(MoneyWatch) The stories we tell ourselves matter. Two people can look at the exact same set of events -- say, you're traveling for work and can't go to a kid's in-school birthday celebration -- and reach two different conclusions:
- My life is so crazy and chaotic and there's too much going on and I can't have it all! Or
- Isn't it great that my spouse and my parents can attend the school celebration, and I can join them for one at home this weekend?
The latter shows more resilience -- a belief that though not everything goes perfectly, you will make do and come up with other ideas that will also work. People who are resilient can look beyond current crises to see how things can be different in the future. It's an important trait for leaders. So how can you cultivate it?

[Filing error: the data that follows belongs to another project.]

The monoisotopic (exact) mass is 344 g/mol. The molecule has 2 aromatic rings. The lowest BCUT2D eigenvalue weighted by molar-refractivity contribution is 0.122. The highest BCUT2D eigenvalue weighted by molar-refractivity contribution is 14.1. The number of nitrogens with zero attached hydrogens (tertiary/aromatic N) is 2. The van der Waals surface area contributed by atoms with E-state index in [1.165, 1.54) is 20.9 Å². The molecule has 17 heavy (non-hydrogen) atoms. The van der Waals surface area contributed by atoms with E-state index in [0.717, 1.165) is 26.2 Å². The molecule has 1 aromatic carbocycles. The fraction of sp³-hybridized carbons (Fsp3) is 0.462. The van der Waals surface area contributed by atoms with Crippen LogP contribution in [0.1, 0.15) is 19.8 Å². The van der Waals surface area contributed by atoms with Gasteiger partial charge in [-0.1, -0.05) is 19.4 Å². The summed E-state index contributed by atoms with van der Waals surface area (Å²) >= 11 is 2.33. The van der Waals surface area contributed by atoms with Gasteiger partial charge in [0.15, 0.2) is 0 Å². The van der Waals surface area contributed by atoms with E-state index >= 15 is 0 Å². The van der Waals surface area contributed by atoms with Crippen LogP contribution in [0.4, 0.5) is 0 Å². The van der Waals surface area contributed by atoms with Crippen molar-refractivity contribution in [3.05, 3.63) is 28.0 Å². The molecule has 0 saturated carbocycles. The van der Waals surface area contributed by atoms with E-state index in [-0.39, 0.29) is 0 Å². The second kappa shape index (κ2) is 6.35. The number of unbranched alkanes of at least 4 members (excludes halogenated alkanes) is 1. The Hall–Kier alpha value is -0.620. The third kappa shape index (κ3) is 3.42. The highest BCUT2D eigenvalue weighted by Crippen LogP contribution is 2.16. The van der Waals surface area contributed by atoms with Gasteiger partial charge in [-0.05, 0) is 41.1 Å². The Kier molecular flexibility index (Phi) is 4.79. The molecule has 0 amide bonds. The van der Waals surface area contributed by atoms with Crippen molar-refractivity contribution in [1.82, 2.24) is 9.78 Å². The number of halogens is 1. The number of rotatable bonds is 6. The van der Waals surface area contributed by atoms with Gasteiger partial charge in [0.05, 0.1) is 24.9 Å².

1. Challenge yourself. Part of resilience is knowing you've faced down obstacles before. Don't shy from a stretch project; hard-won success instills a confidence that sticks.
2. Create back-up plans. Most emergencies are, to a degree, foreseeable. If you're a two-career family with young kids, you need back-up childcare. If you're traveling to give an important presentation, think about what you'd do if the flight was late. Part of resilience is being like a chess master. You already know your next move.
3. Take care of yourself. Everything is more manageable when you're getting enough sleep, exercising and eating properly.
4. Reach out. Strong social ties boost happiness, and also create an emotional bank account. Make deposits now with friends, family and neighbors, and they'll be there if you need them later.
5. Make a list of proven mood boosters. Knowing you have a happiness toolkit (a run? a milkshake?) makes you feel more in control.
6. Don't expect perpetual relaxation. The opening lines of M. Scott Peck's The Road Less Traveled sum it up: Life is difficult. Resilient people celebrate what goes right rather than lamenting what goes wrong.
Have you learned to be more resilient?